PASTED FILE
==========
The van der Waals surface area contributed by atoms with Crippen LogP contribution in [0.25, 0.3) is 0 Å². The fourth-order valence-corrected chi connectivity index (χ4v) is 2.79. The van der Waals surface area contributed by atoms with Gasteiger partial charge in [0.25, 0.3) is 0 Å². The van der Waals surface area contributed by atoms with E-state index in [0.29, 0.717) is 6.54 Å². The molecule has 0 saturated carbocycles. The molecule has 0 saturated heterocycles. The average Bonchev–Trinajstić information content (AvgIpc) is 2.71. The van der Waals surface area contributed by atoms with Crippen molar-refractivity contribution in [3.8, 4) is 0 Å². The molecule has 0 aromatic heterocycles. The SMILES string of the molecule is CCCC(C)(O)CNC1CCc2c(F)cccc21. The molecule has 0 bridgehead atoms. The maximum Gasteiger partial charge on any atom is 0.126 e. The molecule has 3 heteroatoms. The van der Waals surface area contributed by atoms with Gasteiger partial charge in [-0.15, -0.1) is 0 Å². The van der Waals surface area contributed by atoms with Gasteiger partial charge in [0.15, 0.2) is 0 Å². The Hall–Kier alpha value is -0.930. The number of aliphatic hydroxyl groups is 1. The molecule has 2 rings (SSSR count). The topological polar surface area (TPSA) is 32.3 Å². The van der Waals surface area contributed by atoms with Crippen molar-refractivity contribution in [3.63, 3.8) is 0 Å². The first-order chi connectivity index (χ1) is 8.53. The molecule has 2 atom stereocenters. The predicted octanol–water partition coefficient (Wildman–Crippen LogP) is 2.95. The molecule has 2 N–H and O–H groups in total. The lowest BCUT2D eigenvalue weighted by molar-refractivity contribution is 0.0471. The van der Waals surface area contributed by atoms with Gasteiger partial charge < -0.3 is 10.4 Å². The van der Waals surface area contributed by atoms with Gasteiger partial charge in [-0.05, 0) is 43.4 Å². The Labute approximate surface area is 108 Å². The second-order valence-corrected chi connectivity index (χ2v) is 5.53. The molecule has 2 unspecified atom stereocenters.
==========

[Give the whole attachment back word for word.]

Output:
The van der Waals surface area contributed by atoms with Crippen LogP contribution in [0.25, 0.3) is 0 Å². The fourth-order valence-corrected chi connectivity index (χ4v) is 2.79. The van der Waals surface area contributed by atoms with Gasteiger partial charge in [0.25, 0.3) is 0 Å². The van der Waals surface area contributed by atoms with E-state index in [0.29, 0.717) is 6.54 Å². The molecule has 0 saturated carbocycles. The molecule has 0 saturated heterocycles. The average Bonchev–Trinajstić information content (AvgIpc) is 2.71. The van der Waals surface area contributed by atoms with Crippen molar-refractivity contribution in [3.8, 4) is 0 Å². The molecule has 0 aromatic heterocycles. The SMILES string of the molecule is CCCC(C)(O)CNC1CCc2c(F)cccc21. The molecule has 0 bridgehead atoms. The maximum Gasteiger partial charge on any atom is 0.126 e. The molecule has 3 heteroatoms. The van der Waals surface area contributed by atoms with Gasteiger partial charge in [-0.15, -0.1) is 0 Å². The van der Waals surface area contributed by atoms with Gasteiger partial charge in [0.15, 0.2) is 0 Å². The Hall–Kier alpha value is -0.930. The number of aliphatic hydroxyl groups is 1. The molecule has 2 rings (SSSR count). The topological polar surface area (TPSA) is 32.3 Å². The van der Waals surface area contributed by atoms with Crippen molar-refractivity contribution in [3.63, 3.8) is 0 Å². The first-order chi connectivity index (χ1) is 8.53. The molecule has 2 atom stereocenters. The predicted octanol–water partition coefficient (Wildman–Crippen LogP) is 2.95. The molecule has 2 N–H and O–H groups in total. The lowest BCUT2D eigenvalue weighted by molar-refractivity contribution is 0.0471. The van der Waals surface area contributed by atoms with Gasteiger partial charge < -0.3 is 10.4 Å². The van der Waals surface area contributed by atoms with Gasteiger partial charge in [-0.05, 0) is 43.4 Å². The Labute approximate surface area is 108 Å². The second-order valence-corrected chi connectivity index (χ2v) is 5.53. The molecule has 2 unspecified atom stereocenters.